This haunting and vital final work from Ocampo (1903–1993), her only novel, is about a woman’s life flashing before her eyes when she’s stranded in the ocean. The nameless narrator has fallen off a ship, and as she floats, her mind takes over, presenting a flotilla of real and imagined memories about the people in her life in the form of a version of the book she promises herself she’ll finish . The book’s main thread is a woman, Irene, and a man, Leandro, with whom both Irene and the narrator get involved. But the fluid narrative also encompasses brief snapshots of a murder mystery, the narrator’s grandmother’s eye doctor (“In profile, his intent rabbit face was not as kind as it was head-on.”), her hairdresser, her ballerina neighbor, and the fruit vendor to whom her brother was attracted as a boy (“it was a fruit relationship, perhaps symbolizing sex”). The narrator’s potent, dynamic voice yields countless memorable lines and observations: “The only advantage of being a child is that time is doubly wide, like upholstery fabric”; “What is falling in love, anyway? Letting go of disgust, of fear, letting go of everything.” But the book’s true power is its depiction of the strength of the mind (“what I imagine becomes real, more real than reality”) and the necessity of storytelling, which for the narrator is literally staving off death: “I told stories to death so that it would spare my life.” Ocampo’s portrait of one woman’s interior life is forceful and full of hope. (Sept.)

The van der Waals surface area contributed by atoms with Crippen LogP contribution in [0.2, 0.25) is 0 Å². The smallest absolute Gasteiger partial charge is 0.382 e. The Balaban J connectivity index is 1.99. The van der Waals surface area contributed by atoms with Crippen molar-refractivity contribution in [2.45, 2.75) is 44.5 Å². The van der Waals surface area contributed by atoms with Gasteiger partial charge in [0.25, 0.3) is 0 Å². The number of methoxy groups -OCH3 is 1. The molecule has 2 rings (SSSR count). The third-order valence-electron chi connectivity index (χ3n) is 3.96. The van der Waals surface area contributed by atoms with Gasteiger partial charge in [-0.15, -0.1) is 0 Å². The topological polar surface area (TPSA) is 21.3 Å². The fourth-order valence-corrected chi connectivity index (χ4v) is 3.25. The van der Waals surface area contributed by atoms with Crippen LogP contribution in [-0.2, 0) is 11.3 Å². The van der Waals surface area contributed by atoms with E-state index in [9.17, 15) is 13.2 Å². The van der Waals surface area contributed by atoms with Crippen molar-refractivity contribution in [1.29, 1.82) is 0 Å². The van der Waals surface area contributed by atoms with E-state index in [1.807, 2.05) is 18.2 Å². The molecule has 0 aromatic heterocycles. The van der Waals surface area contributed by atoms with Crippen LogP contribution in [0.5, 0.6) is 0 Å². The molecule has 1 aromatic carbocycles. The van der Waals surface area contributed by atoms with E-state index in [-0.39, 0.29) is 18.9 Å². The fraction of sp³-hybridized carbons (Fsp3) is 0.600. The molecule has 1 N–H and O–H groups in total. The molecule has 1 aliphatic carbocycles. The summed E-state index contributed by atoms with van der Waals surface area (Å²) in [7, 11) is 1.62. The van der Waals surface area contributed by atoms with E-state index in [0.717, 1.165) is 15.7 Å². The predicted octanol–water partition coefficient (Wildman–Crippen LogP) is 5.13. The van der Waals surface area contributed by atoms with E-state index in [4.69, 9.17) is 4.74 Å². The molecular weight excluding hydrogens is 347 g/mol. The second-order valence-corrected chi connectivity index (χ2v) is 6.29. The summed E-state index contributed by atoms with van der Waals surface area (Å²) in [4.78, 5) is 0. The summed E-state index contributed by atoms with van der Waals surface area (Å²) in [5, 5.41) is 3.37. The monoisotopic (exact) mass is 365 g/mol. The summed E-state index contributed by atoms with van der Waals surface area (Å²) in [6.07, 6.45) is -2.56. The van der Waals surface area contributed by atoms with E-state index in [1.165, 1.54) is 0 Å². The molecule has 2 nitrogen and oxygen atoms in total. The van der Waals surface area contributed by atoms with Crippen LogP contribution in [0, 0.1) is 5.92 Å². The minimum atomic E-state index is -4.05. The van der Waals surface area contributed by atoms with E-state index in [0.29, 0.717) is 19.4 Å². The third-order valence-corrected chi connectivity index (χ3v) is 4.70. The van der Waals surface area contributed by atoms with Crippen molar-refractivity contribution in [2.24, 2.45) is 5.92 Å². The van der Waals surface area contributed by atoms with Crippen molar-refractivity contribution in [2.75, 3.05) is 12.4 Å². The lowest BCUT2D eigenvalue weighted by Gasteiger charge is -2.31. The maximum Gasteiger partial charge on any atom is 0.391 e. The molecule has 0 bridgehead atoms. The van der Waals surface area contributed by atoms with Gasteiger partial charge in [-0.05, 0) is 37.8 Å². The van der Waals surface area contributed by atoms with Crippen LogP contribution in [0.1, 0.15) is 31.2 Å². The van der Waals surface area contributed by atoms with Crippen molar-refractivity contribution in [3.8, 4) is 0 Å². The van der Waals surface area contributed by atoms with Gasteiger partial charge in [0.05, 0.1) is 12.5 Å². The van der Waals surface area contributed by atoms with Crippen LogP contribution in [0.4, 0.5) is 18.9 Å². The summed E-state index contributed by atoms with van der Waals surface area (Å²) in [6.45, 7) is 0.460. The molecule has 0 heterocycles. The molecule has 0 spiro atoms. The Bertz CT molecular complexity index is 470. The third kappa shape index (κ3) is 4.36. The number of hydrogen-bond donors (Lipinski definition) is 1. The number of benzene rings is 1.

Reviewed on : 06/18/2019 Release date: 10/22/2019 Genre: Fiction
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